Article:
Re: documenting schemas/DTDs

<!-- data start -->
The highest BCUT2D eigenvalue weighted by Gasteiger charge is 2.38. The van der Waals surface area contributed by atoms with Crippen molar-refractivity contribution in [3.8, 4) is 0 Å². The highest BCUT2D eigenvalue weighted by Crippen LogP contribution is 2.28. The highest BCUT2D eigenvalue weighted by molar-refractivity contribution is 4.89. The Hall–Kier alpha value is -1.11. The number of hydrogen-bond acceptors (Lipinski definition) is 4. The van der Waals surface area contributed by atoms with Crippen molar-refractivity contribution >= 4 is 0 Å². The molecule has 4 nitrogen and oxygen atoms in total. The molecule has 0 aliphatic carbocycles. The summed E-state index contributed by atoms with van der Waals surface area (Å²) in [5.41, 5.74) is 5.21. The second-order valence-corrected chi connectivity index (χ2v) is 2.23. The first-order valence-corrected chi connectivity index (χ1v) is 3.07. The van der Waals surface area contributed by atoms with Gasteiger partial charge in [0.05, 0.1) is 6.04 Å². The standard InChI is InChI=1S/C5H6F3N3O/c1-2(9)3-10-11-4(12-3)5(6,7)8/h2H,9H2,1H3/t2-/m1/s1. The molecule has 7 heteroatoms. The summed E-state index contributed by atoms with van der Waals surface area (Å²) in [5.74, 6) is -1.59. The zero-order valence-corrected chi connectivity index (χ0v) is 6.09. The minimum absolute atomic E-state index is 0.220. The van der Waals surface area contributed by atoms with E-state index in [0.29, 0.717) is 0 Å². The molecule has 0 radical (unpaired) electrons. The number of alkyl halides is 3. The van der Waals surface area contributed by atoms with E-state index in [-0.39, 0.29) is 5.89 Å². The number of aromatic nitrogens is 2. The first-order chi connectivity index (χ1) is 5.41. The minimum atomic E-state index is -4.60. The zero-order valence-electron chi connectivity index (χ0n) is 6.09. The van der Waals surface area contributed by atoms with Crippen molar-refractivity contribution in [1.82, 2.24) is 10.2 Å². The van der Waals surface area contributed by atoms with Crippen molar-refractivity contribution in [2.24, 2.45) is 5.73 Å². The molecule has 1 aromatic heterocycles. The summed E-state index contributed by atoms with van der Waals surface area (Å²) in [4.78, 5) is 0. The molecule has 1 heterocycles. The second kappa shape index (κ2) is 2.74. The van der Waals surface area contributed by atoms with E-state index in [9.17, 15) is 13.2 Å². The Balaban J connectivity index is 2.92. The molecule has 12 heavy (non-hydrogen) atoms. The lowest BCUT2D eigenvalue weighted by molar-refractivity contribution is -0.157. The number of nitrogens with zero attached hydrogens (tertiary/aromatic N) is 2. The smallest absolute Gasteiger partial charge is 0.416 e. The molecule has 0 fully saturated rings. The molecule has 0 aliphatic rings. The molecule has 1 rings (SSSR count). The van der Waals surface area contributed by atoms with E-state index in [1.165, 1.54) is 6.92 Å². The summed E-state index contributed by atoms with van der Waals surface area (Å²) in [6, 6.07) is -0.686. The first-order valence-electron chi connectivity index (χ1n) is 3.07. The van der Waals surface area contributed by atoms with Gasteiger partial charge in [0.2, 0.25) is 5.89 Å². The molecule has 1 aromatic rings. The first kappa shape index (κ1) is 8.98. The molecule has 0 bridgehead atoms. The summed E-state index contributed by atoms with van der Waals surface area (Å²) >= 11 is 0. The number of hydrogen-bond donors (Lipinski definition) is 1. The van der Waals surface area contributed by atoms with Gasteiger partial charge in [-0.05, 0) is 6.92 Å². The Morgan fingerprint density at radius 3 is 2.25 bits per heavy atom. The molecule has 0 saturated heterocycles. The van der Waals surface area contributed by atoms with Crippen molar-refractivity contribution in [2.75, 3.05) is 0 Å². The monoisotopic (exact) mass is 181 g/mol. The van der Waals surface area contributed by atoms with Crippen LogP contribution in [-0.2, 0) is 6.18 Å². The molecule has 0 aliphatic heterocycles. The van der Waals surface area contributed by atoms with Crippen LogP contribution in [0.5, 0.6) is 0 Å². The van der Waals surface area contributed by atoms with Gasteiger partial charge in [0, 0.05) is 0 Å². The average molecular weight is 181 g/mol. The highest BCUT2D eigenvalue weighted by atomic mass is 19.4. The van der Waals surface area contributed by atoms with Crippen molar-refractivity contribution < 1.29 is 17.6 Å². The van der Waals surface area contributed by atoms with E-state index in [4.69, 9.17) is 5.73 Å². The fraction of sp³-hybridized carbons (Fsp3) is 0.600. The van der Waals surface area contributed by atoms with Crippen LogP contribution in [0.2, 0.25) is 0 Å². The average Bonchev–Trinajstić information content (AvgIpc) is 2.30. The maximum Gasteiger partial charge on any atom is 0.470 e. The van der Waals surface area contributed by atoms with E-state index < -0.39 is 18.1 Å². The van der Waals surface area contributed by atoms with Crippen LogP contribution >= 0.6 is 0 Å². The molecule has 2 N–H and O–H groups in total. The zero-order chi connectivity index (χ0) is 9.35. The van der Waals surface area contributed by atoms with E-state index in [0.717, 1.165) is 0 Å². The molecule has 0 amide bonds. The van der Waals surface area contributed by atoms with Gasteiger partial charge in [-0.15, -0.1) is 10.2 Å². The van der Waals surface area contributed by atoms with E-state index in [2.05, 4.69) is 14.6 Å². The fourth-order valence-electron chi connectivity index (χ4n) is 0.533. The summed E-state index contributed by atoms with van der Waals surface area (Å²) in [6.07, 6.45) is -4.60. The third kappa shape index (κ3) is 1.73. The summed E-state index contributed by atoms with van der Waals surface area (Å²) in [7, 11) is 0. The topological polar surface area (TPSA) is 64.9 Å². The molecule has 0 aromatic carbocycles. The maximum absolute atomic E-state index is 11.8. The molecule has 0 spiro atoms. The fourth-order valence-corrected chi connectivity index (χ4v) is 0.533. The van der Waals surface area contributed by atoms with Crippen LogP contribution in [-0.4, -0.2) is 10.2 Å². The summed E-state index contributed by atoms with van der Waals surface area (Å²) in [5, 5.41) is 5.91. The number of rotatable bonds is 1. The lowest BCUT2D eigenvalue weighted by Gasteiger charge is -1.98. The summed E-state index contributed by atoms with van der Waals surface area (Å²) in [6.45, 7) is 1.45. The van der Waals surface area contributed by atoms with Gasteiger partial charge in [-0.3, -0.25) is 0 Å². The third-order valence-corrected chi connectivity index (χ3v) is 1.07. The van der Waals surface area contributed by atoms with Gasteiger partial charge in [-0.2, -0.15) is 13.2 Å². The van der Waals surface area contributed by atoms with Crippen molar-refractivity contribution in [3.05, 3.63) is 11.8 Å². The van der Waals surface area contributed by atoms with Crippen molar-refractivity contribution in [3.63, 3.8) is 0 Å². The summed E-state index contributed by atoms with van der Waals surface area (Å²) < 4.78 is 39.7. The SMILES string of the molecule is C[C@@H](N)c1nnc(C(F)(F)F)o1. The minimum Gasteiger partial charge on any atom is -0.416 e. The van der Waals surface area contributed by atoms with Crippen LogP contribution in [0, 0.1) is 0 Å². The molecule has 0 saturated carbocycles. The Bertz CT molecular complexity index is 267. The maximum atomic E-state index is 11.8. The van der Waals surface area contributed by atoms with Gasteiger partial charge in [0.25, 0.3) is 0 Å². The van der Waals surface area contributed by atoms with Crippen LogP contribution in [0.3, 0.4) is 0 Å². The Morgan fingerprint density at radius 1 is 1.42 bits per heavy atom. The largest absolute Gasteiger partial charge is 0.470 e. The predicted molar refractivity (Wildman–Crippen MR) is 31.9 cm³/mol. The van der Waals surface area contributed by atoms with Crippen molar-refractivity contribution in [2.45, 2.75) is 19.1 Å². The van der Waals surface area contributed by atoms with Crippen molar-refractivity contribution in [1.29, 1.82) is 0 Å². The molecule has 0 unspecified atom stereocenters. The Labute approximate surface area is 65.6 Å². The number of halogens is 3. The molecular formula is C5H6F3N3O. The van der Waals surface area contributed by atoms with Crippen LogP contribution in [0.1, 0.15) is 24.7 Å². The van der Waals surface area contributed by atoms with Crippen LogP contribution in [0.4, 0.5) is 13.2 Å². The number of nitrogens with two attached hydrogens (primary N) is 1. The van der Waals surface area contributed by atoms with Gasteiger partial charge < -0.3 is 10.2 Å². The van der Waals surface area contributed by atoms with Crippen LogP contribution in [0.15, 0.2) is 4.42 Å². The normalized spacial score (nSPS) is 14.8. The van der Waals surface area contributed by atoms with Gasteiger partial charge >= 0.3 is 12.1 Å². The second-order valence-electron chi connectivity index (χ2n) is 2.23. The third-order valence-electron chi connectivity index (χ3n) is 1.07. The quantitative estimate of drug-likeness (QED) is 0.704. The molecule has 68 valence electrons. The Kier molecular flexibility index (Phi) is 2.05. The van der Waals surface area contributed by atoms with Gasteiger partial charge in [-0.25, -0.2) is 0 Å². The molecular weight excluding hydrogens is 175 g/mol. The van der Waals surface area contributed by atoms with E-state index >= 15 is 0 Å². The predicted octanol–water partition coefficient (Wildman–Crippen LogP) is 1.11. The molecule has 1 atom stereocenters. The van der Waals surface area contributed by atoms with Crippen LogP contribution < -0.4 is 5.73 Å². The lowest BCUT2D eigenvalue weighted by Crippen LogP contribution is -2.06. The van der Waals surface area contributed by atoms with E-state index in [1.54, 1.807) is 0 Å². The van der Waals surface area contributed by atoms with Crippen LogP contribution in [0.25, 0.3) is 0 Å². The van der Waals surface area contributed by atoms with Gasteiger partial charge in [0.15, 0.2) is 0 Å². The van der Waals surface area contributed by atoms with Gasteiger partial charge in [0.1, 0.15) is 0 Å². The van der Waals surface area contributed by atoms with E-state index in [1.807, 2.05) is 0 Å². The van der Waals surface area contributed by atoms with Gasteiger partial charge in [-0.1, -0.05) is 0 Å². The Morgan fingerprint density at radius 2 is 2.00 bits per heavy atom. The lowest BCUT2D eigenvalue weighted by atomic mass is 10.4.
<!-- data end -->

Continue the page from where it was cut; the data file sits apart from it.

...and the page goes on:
Peter Saint-Andre wrote: > > Chapter 5 of the XML Schema working draft is a placeholder for > recommendations regarding the documenting of schemas, and the available > information on DDML and XSchema for DTDs seems somewhat out of date. What is > the status of documentation efforts for XML? I'd sure like to have at my > disposal an "XMLdoc" technology similar to Javadoc.... My personal feeling, based on many years of painful experience developing and maintaining DTDs of varying scale and complexity and documenting same (including the original version of IBM's IBM ID Doc application and the second edition of the HyTime architecture, both massive documentation projects) is that the only practical way to develop and manage non-trivial document types is by making the documentation the primary definition, with the working declarations extracted from it using some sort of make process. This is what we did for both IBM ID Doc (we developed it by writing the reference manual, which included the working declarations by reference) and HyTime 2nd edition (the declarations for the meta-DTD are embedded in the source for the normative text; we wrote a script to extract them and integrate them with the ungodly tangle of marked sections needed to manage the run-time configurability of the HyTime DTD, which do not appear in the main body of the normative text). If you are are creating DTD-syntax DTDs, the syntax of DTDs is simply not up to the task of maintaining and managing documentation of any useful sophistication. This is true for SGML, where you can embed comments within declarations (essential for documenting attribute lists) and absolutely true for XML where all comments must be separate declarations (and you therefore have no hope of reliably binding them to the declarations they should go with). SGML and XML's marked section facility is not up to the task of managing complexly configured DTDs (even authoring vs. production distinctions become unworkable very quickly). If you are trying to manage shared declarations across several derivative DTDs, it is simply impossible. Given this, the only realistic solution is to use XML documents to describe the document type and define the details of the declarations (thus, something that looks a lot like XML Schemas). In an XML context you can do sophisticated configuration control, your documentation can be as sophisticated as you need, you can do real modularization, and so on. But, no standard markup for representing DTDs will be directly usable for this task, simply because no matter what the standard says, it will not meet some significant number of your requirements for a DTD creation and authoring DTD. This is not a failing of the XML Schema designers, it is simply a fact, the same fact that guarantees that no industry standard DTD will be useful for authoring by any given member of that industry. This means that *regardless of whether you prefer DTD syntax or XML Schema*, you will define your own document type and supporting infrastructure for managing your DTD documentation (by "you" I mean people doing non-trivial production-quality stuff, not individuals playing about with XML, for whom simpler solutions are satisfactory). Or you will soon wish you had. Note that the focus must be on the *documentation*, not the declarations. That's because it's the documentation that counts in the long run. The declarations are so much syntax. Without the documentation the declarations are useless, but with the documentation, the declarations can be recreated at will. It also means that DTD syntax or XML Schema, it doesn't really matter because both will be equally easy to create (more or less--schemas will actually be somewhat harder because they give you more to say and more syntax you have to worry about, but that's another matter). The problem, of course, is that building this sort of system is non trivial--it's certainly more complex than your typical SGML publishing application. To be complete it requires at least the following components: 1. A well thought out document type that provides rich documentation structures that meet your specificat requirements as well as complete ways to represent declarations at the appropriate level of abstraction (this may seem easy, but it's actually quite a subtle problem, even when you are a committee of one). 2. Infrastructure for doing use-by-reference of documentation and DTD modules so you can manage systems of related DTDs. The current XML family of specifications offer little help here because they do not provide a clear or general use-by-ref semantic (although I've seen some encouraging developments in this area). 3. Extensive editor customization to make creating what will be quite verbose and complex documents easy and managable. 4. Sophisticated and complex online and print rendering systems to turn this documentation into something readable. 5. The DTD "make" process itself that generates the working declarations, whatever form they may take. My experience suggests that there cannot be a one-size-fits all solution for this problem. In particular, no XML Schema proposal can solve it because anything it does with respect to documentation will either be too little or too general or too restrictive to meet requirements. Even an architecture-based approach would probably be too restrictive, although it could get closer to being generally useable. It is probably possible to develop a good bit of the necessary infrastructure in a generic way that could be used by many different DTD documentation document types. Unfortunately, it's not easy to see how it could be a money-making proposition and I doubt it fires the enthusiasm of anyone with open source time on their hands. I would probably take it on if I had independent wealth because it's actually one of the more challenging and interesting XML application problem spaces and the lack of such systems is a significant limiting factor to the sophistication of the XML solutions that can be built simply because the DTDs and their documentation become unmanagable without them. If anyone has a couple million dollars to throw at this problem over the next year or two, feel free to drop me a line.... Cheers, E. xml-dev: A list for W3C XML Developers. To post, mailto:xml-dev@i... 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